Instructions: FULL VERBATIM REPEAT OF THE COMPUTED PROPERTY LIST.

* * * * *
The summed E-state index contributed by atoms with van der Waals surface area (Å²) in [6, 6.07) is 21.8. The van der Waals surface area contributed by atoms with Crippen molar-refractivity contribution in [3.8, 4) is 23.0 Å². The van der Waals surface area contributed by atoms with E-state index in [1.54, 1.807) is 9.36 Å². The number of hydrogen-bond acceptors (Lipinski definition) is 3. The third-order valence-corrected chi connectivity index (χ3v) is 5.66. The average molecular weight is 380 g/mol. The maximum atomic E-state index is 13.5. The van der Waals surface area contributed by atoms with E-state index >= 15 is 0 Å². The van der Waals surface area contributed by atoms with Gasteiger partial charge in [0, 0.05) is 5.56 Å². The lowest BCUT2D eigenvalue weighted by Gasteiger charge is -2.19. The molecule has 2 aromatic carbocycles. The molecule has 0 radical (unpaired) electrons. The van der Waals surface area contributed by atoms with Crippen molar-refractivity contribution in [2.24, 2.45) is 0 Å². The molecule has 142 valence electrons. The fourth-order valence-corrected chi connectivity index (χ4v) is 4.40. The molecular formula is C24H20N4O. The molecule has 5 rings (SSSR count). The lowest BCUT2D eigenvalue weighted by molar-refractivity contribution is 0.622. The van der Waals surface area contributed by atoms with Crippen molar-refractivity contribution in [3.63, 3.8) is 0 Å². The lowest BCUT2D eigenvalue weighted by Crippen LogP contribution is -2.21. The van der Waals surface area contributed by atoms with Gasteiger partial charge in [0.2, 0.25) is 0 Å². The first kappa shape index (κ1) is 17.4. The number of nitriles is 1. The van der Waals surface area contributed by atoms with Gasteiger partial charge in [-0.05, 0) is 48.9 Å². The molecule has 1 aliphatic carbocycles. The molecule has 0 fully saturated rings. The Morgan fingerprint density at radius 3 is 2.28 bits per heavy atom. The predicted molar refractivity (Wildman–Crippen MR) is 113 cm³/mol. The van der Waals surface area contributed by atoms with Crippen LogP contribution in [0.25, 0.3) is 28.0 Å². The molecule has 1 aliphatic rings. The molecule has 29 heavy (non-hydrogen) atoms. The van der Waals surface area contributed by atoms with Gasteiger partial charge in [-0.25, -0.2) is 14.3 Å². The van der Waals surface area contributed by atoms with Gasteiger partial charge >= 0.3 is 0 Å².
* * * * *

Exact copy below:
The summed E-state index contributed by atoms with van der Waals surface area (Å²) in [6, 6.07) is 21.8. The van der Waals surface area contributed by atoms with Crippen molar-refractivity contribution in [3.8, 4) is 23.0 Å². The van der Waals surface area contributed by atoms with E-state index in [1.54, 1.807) is 9.36 Å². The number of hydrogen-bond acceptors (Lipinski definition) is 3. The third-order valence-corrected chi connectivity index (χ3v) is 5.66. The average molecular weight is 380 g/mol. The maximum atomic E-state index is 13.5. The van der Waals surface area contributed by atoms with E-state index >= 15 is 0 Å². The van der Waals surface area contributed by atoms with Gasteiger partial charge in [0, 0.05) is 5.56 Å². The lowest BCUT2D eigenvalue weighted by Gasteiger charge is -2.19. The molecule has 2 aromatic carbocycles. The molecule has 0 radical (unpaired) electrons. The van der Waals surface area contributed by atoms with Crippen molar-refractivity contribution in [2.24, 2.45) is 0 Å². The molecule has 142 valence electrons. The fourth-order valence-corrected chi connectivity index (χ4v) is 4.40. The molecular formula is C24H20N4O. The molecule has 5 rings (SSSR count). The lowest BCUT2D eigenvalue weighted by molar-refractivity contribution is 0.622. The van der Waals surface area contributed by atoms with Crippen molar-refractivity contribution in [3.63, 3.8) is 0 Å². The lowest BCUT2D eigenvalue weighted by Crippen LogP contribution is -2.21. The van der Waals surface area contributed by atoms with Gasteiger partial charge in [0.2, 0.25) is 0 Å². The first kappa shape index (κ1) is 17.4. The number of nitriles is 1. The van der Waals surface area contributed by atoms with Gasteiger partial charge in [-0.05, 0) is 48.9 Å². The molecule has 1 aliphatic carbocycles. The molecule has 0 fully saturated rings. The Morgan fingerprint density at radius 3 is 2.28 bits per heavy atom. The predicted molar refractivity (Wildman–Crippen MR) is 113 cm³/mol. The van der Waals surface area contributed by atoms with Crippen LogP contribution in [0.25, 0.3) is 28.0 Å². The molecule has 1 aliphatic rings. The molecule has 29 heavy (non-hydrogen) atoms. The van der Waals surface area contributed by atoms with Gasteiger partial charge in [-0.25, -0.2) is 14.3 Å². The van der Waals surface area contributed by atoms with Gasteiger partial charge >= 0.3 is 0 Å².